Apologies Are in Order

OK, you know how it is. Sometimes things just feel a whole lot worse than they are. It is my first week here and I am on what I’ve come to think of as my “jet-lag” schedule. I’m terrible tired after the walk home from the Institute, so I sit down to eat a yogurt and read a chapter in my book and instead fall asleep. I wake up twenty minutes later, totally refreshed, and have a normal evening, going to bed about 10:30 or so. At midnight, I sit bolt upright in bed, and I am awake until 4 AM. So, of course, I write in my journal. What else am I going to do? There is no one sunbathing at this time of night!

I’m not making excuses, exactly, but I am saying that the world doesn’t look the same at 4 AM after a night of unholy alertness as it does at, say, noon the next day. So forgive me for being a bit too hard on the Germans the other day. I think my remarks had more to do with my mental state than they did with the German character.

In the first place, after an evening of feeling sorry for myself, I had remembered that Brian had felt similarly isolated when he first came to Germany four years ago. I told him at the time he had the opportunity to be any kind of person he wanted to be in Germany. No one knew him there. He had no baggage. He could make all the mistakes speaking German possible and no one would tell his friends and family at home. He was free to recreate himself any way he liked. And he did. He started hanging out with the class cut-ups, drinking beer, having fun in ways he had never allowed himself to have fun at home. He came home with a sense of humor, well-rounded, more fun to be around.

I resolved the following morning not so much to be somebody different, but to be who I really was. I say good morning to people. I like to laugh. I like to smile. I resolved to be more open to possibilities than to be discouraged by perceived limitations.

And, of course, the world is a mystery. Somehow, when we align our inner lives with who we really are, the universe resonates at that frequency. And I mean this literally, not metaphorically. The universe works this way.

So, of course, the first person I see, hardly out my apartment door, says good morning to me. I get smiles from people, not everyone, but a few on the way to work. Already this is a more friendly place and all I had to do was put myself on the right frequency. This is one of the huge benefits of travel, of going somewhere different. You get out of yourself, and you discover as much about who you are as you do about the people around you. It is an inner, as much as an outer, journey.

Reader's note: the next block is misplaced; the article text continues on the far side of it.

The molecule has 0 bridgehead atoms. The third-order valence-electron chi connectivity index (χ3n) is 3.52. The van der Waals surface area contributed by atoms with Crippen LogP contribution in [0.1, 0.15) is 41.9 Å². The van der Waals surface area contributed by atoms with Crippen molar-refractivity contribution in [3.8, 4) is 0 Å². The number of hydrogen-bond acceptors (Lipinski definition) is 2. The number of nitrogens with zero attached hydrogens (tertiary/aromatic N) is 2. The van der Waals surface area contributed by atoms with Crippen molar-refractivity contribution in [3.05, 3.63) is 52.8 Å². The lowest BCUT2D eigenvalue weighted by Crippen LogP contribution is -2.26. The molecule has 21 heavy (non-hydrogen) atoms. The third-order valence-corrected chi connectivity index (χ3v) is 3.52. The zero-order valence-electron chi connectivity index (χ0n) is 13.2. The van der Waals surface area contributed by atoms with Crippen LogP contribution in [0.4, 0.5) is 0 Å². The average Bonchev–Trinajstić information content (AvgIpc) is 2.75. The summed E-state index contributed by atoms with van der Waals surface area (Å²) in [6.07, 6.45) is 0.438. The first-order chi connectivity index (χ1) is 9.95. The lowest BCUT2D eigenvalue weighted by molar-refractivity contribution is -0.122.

My Sponsor Arrives

My sponsor returned to the Institute yesterday after a short break to attend the birth of his first child, a beautiful girl. He brings pictures and great enthusiasm at being a father for the first time. It all seems like yesterday to me as I share in his joy, and yet I am on the other end of the chain, my children are leaving, making their own way in the world. I remember sleepless nights, pacing, pacing, rocking, rocking. I’ve watched the sun come up many a time with a baby in my arms. I tell him to enjoy it, every minute of it. You think it will never end, and then it is over, and oh so quickly.

But the best part, aside from the reminiscing, is he shows me where to go to get free coffee--and Cappuccino at that!--at the Institute. I am truly aligned with the Universe. (The waitresses at the bakery were charging me over $3 for a simple cup of black coffee, probably because they have to put up with my nonsense.)

The Müller Bakery. The Müller Bakery: The bakery where I have become a regular customer, stopping to chat up the shop girls whenever I pass by. They sell the (self-proclaimed) World’s Best Pretzels here. But I have begun to suspect they are taking advantage of my, uh, lack of facility with German numbers and gouging me on coffee prices. Tomorrow I am substituting an extra piece of apple strudel for the coffee.

I also learn about the daily 11:00 get-together at the Institute for coffee and talk among the science staff on my floor and the one above. It is informal, occasionally a presentation, but this is a chance to find out what is going on at the Institute. I go today at 11:05. I am the only one there. I walk back to my office and consider my options. Will they refund my ticket?

I try again 10 minutes later. Someone is there, bent over making coffee. “Good morning,” I say, “I’m David Fanning.”